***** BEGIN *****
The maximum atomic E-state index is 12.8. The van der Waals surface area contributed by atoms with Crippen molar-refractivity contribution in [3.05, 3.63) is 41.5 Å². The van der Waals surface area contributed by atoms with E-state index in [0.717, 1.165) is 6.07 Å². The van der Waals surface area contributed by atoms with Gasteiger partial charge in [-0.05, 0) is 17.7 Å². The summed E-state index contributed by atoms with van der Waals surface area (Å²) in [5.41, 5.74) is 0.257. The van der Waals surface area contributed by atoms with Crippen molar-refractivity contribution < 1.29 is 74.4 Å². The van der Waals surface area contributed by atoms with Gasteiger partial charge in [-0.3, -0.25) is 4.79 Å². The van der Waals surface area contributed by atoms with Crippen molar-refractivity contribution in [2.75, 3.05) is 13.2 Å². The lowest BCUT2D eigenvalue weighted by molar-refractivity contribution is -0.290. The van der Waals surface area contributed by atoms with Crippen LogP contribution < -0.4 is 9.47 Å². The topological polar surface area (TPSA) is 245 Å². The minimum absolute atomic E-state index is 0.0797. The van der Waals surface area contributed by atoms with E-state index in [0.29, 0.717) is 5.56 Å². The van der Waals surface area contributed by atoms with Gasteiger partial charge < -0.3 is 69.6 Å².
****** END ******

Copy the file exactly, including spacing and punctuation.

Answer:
The maximum atomic E-state index is 12.8. The van der Waals surface area contributed by atoms with Crippen molar-refractivity contribution in [3.05, 3.63) is 41.5 Å². The van der Waals surface area contributed by atoms with E-state index in [0.717, 1.165) is 6.07 Å². The van der Waals surface area contributed by atoms with Gasteiger partial charge in [-0.05, 0) is 17.7 Å². The summed E-state index contributed by atoms with van der Waals surface area (Å²) in [5.41, 5.74) is 0.257. The van der Waals surface area contributed by atoms with Crippen molar-refractivity contribution < 1.29 is 74.4 Å². The van der Waals surface area contributed by atoms with Gasteiger partial charge in [-0.3, -0.25) is 4.79 Å². The van der Waals surface area contributed by atoms with Crippen molar-refractivity contribution in [2.75, 3.05) is 13.2 Å². The lowest BCUT2D eigenvalue weighted by molar-refractivity contribution is -0.290. The van der Waals surface area contributed by atoms with Crippen LogP contribution < -0.4 is 9.47 Å². The topological polar surface area (TPSA) is 245 Å². The minimum absolute atomic E-state index is 0.0797. The van der Waals surface area contributed by atoms with E-state index in [0.29, 0.717) is 5.56 Å². The van der Waals surface area contributed by atoms with Gasteiger partial charge < -0.3 is 69.6 Å².